“These things thou speakest of be shadows,” Koogah took up the strain. “From the shadow-world thou hast brought them, and to the shadow-world thou must return them. Thy bidarka be ready, and the tribespeople wait. They may not sleep until thou art gone.”
Nam-Bok was perplexed, but hearkened to the voice of the head man.
“If thou art Nam-Bok,” Opee-Kwan was saying, “thou art a fearful and most wonderful liar; if thou art the shadow of Nam-Bok, then thou speakest of shadows, concerning which it is not good that living men have knowledge. This great village thou hast spoken of we deem the village of shadows. Therein flutter the souls of the dead; for the dead be many and the living few. The dead do not come back. Never have the dead come back–save thou with thy wonder-tales. It is not meet that the dead come back, and should we permit it, great trouble may be our portion.”
Nam-Bok knew his people well and was aware that the voice of the council was supreme. So he allowed himself to be led down to the water’s edge, where he was put aboard his bidarka and a paddle thrust into his hand. A stray wildfowl honked somewhere to seaward, and the surf broke limply and hollowly on the sand. A dim twilight brooded over land and water, and in the north the sun smouldered, vague and troubled, and draped about with blood-red mists. The gulls were flying low. The off-shore wind blew keen and chill, and the black-massed clouds behind it gave promise of bitter weather.
“Out of the sea thou earnest,” Opee-Kwan chanted oracularly, “and back into the sea thou goest. Thus is balance achieved and all things brought to law.”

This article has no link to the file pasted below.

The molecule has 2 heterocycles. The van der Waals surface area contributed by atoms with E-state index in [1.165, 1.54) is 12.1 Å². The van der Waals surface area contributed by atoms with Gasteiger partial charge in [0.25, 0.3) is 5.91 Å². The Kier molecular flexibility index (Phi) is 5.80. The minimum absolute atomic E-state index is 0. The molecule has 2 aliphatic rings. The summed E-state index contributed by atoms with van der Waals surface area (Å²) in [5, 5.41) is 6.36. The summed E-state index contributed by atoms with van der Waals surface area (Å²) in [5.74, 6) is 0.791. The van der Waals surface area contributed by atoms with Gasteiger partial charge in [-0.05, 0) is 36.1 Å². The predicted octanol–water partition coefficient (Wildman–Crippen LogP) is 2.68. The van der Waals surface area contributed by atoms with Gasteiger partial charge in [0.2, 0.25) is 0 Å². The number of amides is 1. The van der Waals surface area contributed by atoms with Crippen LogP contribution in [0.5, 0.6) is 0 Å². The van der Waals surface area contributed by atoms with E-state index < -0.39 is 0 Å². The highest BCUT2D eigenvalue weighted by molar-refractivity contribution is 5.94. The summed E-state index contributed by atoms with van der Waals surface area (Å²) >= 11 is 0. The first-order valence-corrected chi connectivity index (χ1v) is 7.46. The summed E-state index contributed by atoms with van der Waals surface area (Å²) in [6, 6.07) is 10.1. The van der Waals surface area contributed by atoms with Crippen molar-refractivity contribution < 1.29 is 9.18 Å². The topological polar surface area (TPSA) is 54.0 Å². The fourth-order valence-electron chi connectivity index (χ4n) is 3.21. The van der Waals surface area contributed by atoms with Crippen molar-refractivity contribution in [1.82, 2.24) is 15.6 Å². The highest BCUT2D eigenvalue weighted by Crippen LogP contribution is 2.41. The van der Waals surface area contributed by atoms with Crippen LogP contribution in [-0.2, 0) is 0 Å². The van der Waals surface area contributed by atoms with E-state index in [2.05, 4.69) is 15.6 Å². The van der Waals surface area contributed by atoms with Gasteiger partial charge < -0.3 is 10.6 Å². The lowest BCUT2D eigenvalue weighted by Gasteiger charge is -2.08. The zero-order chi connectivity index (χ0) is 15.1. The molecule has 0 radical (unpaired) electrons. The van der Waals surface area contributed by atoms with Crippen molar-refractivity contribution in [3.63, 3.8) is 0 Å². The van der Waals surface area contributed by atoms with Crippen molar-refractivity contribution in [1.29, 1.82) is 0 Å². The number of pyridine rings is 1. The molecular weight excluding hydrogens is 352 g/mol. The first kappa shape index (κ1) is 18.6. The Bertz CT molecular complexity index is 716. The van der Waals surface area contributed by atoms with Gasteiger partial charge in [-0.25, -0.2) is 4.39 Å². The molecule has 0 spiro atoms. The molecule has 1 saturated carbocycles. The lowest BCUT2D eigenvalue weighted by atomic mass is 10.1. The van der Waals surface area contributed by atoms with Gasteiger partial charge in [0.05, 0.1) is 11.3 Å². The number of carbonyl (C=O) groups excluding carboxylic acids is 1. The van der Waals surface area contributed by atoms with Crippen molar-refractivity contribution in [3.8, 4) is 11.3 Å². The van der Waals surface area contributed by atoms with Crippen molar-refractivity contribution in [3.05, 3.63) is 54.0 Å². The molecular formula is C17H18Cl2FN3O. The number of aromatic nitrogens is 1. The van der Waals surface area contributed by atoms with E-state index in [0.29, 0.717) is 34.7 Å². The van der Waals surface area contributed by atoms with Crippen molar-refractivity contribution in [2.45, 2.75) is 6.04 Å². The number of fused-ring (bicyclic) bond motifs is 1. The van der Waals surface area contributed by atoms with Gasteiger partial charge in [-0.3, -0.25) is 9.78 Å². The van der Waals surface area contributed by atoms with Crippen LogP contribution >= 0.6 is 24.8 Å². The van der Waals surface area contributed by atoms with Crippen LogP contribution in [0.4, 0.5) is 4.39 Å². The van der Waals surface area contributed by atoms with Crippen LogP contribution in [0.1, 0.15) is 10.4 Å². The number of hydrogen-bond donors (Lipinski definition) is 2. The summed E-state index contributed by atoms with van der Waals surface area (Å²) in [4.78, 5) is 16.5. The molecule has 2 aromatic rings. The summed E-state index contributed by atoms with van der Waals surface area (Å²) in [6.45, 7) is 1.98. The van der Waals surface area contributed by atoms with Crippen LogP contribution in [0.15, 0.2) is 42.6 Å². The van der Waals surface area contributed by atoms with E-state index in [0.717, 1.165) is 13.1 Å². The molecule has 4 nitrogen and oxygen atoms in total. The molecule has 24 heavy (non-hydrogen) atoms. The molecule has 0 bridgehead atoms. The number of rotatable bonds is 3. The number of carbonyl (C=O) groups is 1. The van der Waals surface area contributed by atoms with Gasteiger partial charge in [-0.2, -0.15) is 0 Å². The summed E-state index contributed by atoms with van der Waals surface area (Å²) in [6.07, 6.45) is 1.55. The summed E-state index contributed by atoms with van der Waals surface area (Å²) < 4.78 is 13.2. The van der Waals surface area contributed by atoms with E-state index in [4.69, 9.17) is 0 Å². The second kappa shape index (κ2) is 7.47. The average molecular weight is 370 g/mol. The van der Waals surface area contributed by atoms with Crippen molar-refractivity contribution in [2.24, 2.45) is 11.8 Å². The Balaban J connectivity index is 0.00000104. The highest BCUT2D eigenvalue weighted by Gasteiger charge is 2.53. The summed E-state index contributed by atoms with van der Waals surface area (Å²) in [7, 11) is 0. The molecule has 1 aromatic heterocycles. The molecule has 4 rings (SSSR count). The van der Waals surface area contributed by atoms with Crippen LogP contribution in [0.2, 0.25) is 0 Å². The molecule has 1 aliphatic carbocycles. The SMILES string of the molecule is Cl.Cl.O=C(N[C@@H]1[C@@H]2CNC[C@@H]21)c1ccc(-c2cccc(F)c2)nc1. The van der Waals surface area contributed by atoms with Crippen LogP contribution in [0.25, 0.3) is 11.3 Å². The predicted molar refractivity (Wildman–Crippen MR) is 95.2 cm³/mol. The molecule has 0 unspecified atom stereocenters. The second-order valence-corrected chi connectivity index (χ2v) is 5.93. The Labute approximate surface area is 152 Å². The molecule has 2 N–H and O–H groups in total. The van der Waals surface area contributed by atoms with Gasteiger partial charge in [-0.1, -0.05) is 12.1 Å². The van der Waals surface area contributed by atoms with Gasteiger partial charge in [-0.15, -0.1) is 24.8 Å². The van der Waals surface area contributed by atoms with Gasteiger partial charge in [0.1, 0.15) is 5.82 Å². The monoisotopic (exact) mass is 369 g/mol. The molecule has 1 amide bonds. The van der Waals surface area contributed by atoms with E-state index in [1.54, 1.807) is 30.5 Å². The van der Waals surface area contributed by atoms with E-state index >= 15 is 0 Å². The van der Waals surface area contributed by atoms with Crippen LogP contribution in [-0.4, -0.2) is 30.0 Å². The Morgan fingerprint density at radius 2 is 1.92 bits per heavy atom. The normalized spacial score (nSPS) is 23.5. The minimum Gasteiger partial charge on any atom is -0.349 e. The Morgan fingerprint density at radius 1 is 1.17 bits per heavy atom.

Bask-Wah-Wan limped to the froth-mark and cried, “I bless thee, Nam-Bok, for that thou remembered me.”
But Koogah, shoving Nam-Bok clear or the beach, tore the shawl from her shoulders and flung it into the bidarka.
“It is cold in the long nights,” she wailed; “and the frost is prone to nip old bones.”
“The thing is a shadow,” the bone-scratcher answered, “and shadows cannot keep thee warm.”
Nam-Bok stood up that his voice might carry. “O Bask-Wah-Wan, mother that bore me!” he called. “Listen to the words of Nam-Bok, thy son. There be room in his bidarka for two, and he would that thou earnest with him. For his journey is to where there are fish and oil in plenty. There the frost comes not, and life is easy, and the things of iron do the work of men. Wilt thou come, O Bask-Wah-Wan?”
She debated a moment, while the bidarka drifted swiftly from her, then raised her voice to a quavering treble. “I am old, Nam-Bok, and soon I shall pass down among the shadows. But I have no wish to go before my time. I am old, Nam-Bok, and I am afraid.”
A shaft of light shot across the dim-lit sea and wrapped boat and man in a splendor of red and gold. Then a hush fell upon the fisherfolk, and only was heard the moan of the off-shore wind and the cries of the gulls flying low in the air.